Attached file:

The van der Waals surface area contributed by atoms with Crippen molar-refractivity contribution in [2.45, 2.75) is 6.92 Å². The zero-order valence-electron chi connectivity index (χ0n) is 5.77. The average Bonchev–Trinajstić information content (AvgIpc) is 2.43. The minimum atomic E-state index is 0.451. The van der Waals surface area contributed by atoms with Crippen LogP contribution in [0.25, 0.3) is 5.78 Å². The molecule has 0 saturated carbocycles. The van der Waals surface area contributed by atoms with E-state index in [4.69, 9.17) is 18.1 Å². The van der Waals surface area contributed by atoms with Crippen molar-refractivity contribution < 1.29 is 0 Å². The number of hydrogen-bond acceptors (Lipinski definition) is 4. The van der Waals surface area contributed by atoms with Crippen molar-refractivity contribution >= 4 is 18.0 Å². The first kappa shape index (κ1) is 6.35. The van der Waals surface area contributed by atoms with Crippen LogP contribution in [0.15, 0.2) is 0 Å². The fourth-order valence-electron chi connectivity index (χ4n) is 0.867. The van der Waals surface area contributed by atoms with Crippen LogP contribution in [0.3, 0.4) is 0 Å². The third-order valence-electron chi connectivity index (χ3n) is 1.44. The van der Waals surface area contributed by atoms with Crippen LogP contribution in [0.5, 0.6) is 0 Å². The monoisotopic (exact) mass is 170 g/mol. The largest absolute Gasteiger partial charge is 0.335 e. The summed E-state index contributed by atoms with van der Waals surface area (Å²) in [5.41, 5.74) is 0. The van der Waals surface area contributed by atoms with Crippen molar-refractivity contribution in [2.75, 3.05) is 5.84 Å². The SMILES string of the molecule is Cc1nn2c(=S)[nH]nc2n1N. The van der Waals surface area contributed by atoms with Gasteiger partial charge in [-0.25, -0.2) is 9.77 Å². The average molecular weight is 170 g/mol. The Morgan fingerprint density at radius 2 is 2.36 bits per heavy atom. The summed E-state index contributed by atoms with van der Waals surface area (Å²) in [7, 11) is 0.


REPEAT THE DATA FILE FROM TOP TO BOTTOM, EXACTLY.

The van der Waals surface area contributed by atoms with Crippen molar-refractivity contribution in [2.45, 2.75) is 6.92 Å². The zero-order valence-electron chi connectivity index (χ0n) is 5.77. The average Bonchev–Trinajstić information content (AvgIpc) is 2.43. The minimum atomic E-state index is 0.451. The van der Waals surface area contributed by atoms with Crippen LogP contribution in [0.25, 0.3) is 5.78 Å². The molecule has 0 saturated carbocycles. The van der Waals surface area contributed by atoms with E-state index in [4.69, 9.17) is 18.1 Å². The van der Waals surface area contributed by atoms with Crippen molar-refractivity contribution < 1.29 is 0 Å². The number of hydrogen-bond acceptors (Lipinski definition) is 4. The van der Waals surface area contributed by atoms with Crippen molar-refractivity contribution >= 4 is 18.0 Å². The first kappa shape index (κ1) is 6.35. The van der Waals surface area contributed by atoms with Crippen LogP contribution in [0.15, 0.2) is 0 Å². The fourth-order valence-electron chi connectivity index (χ4n) is 0.867. The van der Waals surface area contributed by atoms with Crippen LogP contribution in [0.3, 0.4) is 0 Å². The third-order valence-electron chi connectivity index (χ3n) is 1.44. The van der Waals surface area contributed by atoms with Crippen LogP contribution in [0.5, 0.6) is 0 Å². The monoisotopic (exact) mass is 170 g/mol. The largest absolute Gasteiger partial charge is 0.335 e. The summed E-state index contributed by atoms with van der Waals surface area (Å²) in [5.41, 5.74) is 0. The van der Waals surface area contributed by atoms with Crippen molar-refractivity contribution in [2.75, 3.05) is 5.84 Å². The SMILES string of the molecule is Cc1nn2c(=S)[nH]nc2n1N. The van der Waals surface area contributed by atoms with Gasteiger partial charge in [-0.25, -0.2) is 9.77 Å². The average molecular weight is 170 g/mol. The Morgan fingerprint density at radius 2 is 2.36 bits per heavy atom. The summed E-state index contributed by atoms with van der Waals surface area (Å²) in [7, 11) is 0.